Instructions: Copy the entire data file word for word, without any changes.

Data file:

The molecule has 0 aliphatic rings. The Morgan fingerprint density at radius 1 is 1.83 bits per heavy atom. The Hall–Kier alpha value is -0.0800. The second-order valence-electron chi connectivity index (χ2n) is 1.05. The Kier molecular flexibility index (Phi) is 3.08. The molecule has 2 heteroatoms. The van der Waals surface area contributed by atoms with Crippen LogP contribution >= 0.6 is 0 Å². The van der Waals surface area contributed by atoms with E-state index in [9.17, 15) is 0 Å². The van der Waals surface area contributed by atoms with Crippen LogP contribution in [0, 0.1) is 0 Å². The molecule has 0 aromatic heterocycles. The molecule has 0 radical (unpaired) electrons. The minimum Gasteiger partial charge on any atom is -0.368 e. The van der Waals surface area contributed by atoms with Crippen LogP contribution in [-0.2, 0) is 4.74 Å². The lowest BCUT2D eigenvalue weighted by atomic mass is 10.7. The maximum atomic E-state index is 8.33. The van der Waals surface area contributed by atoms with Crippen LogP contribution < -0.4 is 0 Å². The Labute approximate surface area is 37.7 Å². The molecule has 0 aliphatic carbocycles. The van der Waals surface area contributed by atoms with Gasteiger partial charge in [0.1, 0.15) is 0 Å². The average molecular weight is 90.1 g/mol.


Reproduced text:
The molecule has 0 aliphatic rings. The Morgan fingerprint density at radius 1 is 1.83 bits per heavy atom. The Hall–Kier alpha value is -0.0800. The second-order valence-electron chi connectivity index (χ2n) is 1.05. The Kier molecular flexibility index (Phi) is 3.08. The molecule has 2 heteroatoms. The van der Waals surface area contributed by atoms with Crippen LogP contribution >= 0.6 is 0 Å². The van der Waals surface area contributed by atoms with E-state index in [9.17, 15) is 0 Å². The van der Waals surface area contributed by atoms with Crippen LogP contribution in [0, 0.1) is 0 Å². The molecule has 0 aromatic heterocycles. The molecule has 0 radical (unpaired) electrons. The minimum Gasteiger partial charge on any atom is -0.368 e. The van der Waals surface area contributed by atoms with Crippen LogP contribution in [-0.2, 0) is 4.74 Å². The lowest BCUT2D eigenvalue weighted by atomic mass is 10.7. The maximum atomic E-state index is 8.33. The van der Waals surface area contributed by atoms with Crippen LogP contribution < -0.4 is 0 Å². The Labute approximate surface area is 37.7 Å². The molecule has 0 aliphatic carbocycles. The van der Waals surface area contributed by atoms with Gasteiger partial charge in [0.1, 0.15) is 0 Å². The average molecular weight is 90.1 g/mol.